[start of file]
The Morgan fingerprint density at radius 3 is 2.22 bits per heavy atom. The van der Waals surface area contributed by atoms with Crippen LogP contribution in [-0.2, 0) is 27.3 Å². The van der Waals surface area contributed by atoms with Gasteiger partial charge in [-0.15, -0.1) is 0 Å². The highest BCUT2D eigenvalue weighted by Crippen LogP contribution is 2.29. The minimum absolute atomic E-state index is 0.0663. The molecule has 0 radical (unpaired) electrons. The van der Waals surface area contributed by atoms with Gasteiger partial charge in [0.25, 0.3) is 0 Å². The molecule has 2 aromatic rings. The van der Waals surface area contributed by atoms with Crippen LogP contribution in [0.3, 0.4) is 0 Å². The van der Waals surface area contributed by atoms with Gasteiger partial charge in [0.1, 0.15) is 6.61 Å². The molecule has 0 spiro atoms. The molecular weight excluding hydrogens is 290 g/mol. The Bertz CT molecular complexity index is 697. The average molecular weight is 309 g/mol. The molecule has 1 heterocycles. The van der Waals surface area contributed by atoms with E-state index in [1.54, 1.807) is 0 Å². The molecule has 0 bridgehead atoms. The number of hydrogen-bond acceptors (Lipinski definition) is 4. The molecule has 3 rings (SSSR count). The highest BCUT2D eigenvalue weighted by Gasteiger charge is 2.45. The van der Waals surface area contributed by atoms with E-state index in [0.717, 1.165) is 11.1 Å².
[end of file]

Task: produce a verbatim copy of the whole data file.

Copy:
The Morgan fingerprint density at radius 3 is 2.22 bits per heavy atom. The van der Waals surface area contributed by atoms with Crippen LogP contribution in [-0.2, 0) is 27.3 Å². The van der Waals surface area contributed by atoms with Gasteiger partial charge in [-0.15, -0.1) is 0 Å². The highest BCUT2D eigenvalue weighted by Crippen LogP contribution is 2.29. The minimum absolute atomic E-state index is 0.0663. The molecule has 0 radical (unpaired) electrons. The van der Waals surface area contributed by atoms with Gasteiger partial charge in [0.25, 0.3) is 0 Å². The molecule has 2 aromatic rings. The van der Waals surface area contributed by atoms with Crippen LogP contribution in [0.3, 0.4) is 0 Å². The van der Waals surface area contributed by atoms with Gasteiger partial charge in [0.1, 0.15) is 6.61 Å². The molecule has 0 spiro atoms. The molecular weight excluding hydrogens is 290 g/mol. The Bertz CT molecular complexity index is 697. The average molecular weight is 309 g/mol. The molecule has 1 heterocycles. The van der Waals surface area contributed by atoms with E-state index in [1.54, 1.807) is 0 Å². The molecule has 0 bridgehead atoms. The number of hydrogen-bond acceptors (Lipinski definition) is 4. The molecule has 3 rings (SSSR count). The highest BCUT2D eigenvalue weighted by Gasteiger charge is 2.45. The van der Waals surface area contributed by atoms with E-state index in [0.717, 1.165) is 11.1 Å².